In outdoor or indoor work conditions, heat stress results from the body being unable to get rid of excess heat and cool itself – whether from physical labor, the work environment or the clothing being worn. Just like an overheated vehicle engine, the body can get overheated too, and this heat stress may cause workers to feel sick or disoriented and put workers at risk for related occupational injuries. If not treated immediately, heat stress can cause the body to begin to shut down and may eventually lead to death.
Environmental acclimatization, rest breaks in the shade and proper hydration are a few proven best practices that help prevent heat stress. The clothing worn by workers can also play a role in either contributing to or reducing risk for heat illness. It’s well-known that bulky or non-breathable protective clothing and equipment puts workers at greater risk for heat-related illness. When appropriately dressed, most people feel comfortable in air temperatures ranging from 68-80°F, assuming relative humidity isn’t higher than 60 percent. Average human body temperature is 98.6°F, and that temperature can safely rise or fall within a single degree throughout the day due to physical activity or emotional state. When suffering from heat exhaustion, body temperature may rise from 101°F (38.3°C) to 104°F (40°C), at which point the body loses the ability to cool itself.
Performance Differences in Synthetic Fabrics and Natural Fibers
Many employers are beginning to focus on lighter weight, breathable products to help workers combat heat stress. Not only does heat stress mitigation improve worker health and safety, but it can improve productivity as well. By reducing the distraction of physical discomfort, workers can focus on the task at hand.
Taking the lead from athletic apparel companies, many are turning to synthetic fibers and fabrics that help wick away moisture, and this clothing is now common in the workplace clothing and PPE marketplace. Companies claim moisture-wicking fabric is essential for workers who must perform in extreme temperatures, just as it is for athletes participating in extreme sports. Synthetic sports apparel is often advertised to keep athletes cooler, drier and more comfortable. Many of today’s high-performance moisture-wicking fabrics are a blend of hydrophilic (water-loving) and hydrophobic (water-fearing) fibers. Together, they have a “pull and push” effect, pulling sweat away from the skin and pushing it evenly across a surface, such as a T-shirt, to help with evaporation.
However, for decades, the mantra in occupational health and safety circles has been lightweight, breathable, natural fibers. NIOSH has traditionally encouraged construction workers to wear breathable fabrics like cotton and wool and to avoid wearing non-breathable synthetic fabrics. A review of fourteen studies of clothing worn during exercise in hot environments found that while a few studies showed synthetic fabrics and blends were more comfortable when exercising, most studies found no difference in comfort or how fabrics controlled body temperature. So while athletic apparel technology may help the wearer feel more comfortable, research has not identified it as an effective control for heat stress.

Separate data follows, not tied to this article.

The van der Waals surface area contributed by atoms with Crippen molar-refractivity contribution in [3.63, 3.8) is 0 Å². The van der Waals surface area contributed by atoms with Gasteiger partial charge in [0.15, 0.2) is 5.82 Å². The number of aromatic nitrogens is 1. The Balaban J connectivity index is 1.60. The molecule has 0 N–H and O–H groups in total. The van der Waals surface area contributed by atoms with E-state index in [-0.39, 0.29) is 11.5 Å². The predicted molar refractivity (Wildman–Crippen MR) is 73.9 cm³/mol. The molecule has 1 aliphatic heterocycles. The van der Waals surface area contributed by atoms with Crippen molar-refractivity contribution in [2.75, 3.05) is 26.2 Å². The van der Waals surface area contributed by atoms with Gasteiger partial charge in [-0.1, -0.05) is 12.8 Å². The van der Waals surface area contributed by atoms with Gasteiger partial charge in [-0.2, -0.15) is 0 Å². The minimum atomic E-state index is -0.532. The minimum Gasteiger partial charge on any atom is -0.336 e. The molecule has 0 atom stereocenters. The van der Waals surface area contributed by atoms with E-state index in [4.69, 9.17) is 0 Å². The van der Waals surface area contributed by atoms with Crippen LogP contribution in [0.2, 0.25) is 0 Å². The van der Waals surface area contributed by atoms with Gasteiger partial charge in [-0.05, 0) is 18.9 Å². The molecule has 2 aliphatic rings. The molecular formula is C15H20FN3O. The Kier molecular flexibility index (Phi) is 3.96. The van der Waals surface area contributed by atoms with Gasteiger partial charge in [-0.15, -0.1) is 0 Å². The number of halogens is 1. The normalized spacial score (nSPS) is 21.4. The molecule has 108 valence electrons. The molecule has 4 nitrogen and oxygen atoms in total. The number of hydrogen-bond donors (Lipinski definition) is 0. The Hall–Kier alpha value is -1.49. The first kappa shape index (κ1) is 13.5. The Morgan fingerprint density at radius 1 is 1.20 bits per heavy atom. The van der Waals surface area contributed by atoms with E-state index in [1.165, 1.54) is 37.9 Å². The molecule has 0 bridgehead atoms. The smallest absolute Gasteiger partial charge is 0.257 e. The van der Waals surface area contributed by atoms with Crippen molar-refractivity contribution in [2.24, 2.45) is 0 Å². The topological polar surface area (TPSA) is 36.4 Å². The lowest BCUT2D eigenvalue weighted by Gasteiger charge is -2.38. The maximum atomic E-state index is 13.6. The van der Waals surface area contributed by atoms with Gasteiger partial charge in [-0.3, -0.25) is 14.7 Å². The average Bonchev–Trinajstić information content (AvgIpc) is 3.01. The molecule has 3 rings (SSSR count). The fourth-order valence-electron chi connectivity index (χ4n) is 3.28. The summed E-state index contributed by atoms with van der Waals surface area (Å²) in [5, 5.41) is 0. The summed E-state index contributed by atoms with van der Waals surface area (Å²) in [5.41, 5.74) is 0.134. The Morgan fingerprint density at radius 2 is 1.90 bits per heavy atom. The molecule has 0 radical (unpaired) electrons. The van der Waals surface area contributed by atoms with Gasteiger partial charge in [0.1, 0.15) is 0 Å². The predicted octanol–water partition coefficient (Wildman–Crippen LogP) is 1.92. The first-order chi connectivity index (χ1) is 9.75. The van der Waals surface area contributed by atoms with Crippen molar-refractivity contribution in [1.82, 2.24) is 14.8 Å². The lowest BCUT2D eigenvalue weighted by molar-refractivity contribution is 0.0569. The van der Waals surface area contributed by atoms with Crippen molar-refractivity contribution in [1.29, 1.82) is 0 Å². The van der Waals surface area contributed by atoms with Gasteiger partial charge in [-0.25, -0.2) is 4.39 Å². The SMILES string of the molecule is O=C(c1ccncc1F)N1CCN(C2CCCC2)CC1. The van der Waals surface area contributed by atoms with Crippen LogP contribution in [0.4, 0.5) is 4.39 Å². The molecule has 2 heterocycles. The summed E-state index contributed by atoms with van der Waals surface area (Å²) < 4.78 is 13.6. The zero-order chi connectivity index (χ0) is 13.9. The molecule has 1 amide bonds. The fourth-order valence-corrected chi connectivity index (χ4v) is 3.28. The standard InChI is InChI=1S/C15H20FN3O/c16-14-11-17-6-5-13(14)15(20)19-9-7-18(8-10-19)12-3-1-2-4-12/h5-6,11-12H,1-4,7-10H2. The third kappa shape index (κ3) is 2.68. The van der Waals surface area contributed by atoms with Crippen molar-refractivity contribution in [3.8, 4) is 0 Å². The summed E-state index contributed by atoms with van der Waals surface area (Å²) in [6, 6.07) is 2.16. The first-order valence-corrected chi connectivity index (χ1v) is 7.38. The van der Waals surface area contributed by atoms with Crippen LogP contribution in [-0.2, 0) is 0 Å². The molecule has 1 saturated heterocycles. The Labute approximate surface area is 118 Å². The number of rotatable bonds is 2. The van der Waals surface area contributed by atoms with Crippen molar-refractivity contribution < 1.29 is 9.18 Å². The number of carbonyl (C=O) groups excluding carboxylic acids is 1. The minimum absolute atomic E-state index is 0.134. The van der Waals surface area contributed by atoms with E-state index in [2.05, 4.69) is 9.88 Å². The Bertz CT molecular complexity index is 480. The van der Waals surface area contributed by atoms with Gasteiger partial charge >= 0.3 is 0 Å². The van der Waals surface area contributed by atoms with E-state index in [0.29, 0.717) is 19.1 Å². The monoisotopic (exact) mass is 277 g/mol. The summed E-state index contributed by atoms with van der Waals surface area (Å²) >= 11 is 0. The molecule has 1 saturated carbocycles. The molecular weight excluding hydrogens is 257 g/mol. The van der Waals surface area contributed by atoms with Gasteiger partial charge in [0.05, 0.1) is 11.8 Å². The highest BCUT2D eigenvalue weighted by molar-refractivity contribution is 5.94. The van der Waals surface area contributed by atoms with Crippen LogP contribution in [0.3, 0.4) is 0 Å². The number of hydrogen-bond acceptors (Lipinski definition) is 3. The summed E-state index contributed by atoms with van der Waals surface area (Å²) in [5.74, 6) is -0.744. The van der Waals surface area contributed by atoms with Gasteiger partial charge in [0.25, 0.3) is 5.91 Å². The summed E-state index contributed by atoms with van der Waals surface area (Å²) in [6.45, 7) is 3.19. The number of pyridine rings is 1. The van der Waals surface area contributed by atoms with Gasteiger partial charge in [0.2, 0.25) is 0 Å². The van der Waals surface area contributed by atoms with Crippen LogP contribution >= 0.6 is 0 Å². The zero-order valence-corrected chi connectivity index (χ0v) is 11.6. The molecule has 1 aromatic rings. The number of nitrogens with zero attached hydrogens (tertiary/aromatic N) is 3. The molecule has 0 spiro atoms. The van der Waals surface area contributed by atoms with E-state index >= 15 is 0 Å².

Proponents of synthetic fibers point out that when cotton and other natural fibers get saturated with sweat, they lose their thermoregulatory effect and become heavy and uncomfortable to wear. On the other hand, apparel companies selling synthetic fabrics refuse to release their studies and data to support claims that these fabrics help regulate body temperature. Where does that leave us?
Preventing heat stress in workers is both imperative and achievable. Clothing should maximize the body’s ability to cool off and regulate its temperature in a variety of ways.
Suggestions for high-performance workwear include:
- Breathability is key. Heat trapped against the skin causes temperatures to rise, contributing to heat stress. Breathable clothing allows hot air to escape through the garment, minimizing the rise in skin temperature and keeping the wearer cooler.
- Moisture-wicking should be considered. Excessive perspiration leads to skin irritation and heat rash. Moisture management apparel can keep workers dry by pulling moisture away from the skin and pushing it over a larger area so it can dry quickly. Fast drying also helps mitigate heat stress through evaporative cooling.
- Fit and garment features can help combat heat stress without sacrificing protection. Looser-fitting garments allow for more breathability and moisture release, while features like venting and gussets also improve airflow.
- Avoid heavy garments, as they add to a workers’ overall heat load.
While water, rest and shade are the key measures for heat stress prevention, workwear and PPE can also play a role. Layering with lightweight, moisture-wicking and breathable garments increases the body’s ability to stay comfortable, without sacrificing protection.
[Walter Jones is the LHSFNA’s Director of Occupational Safety & Health.]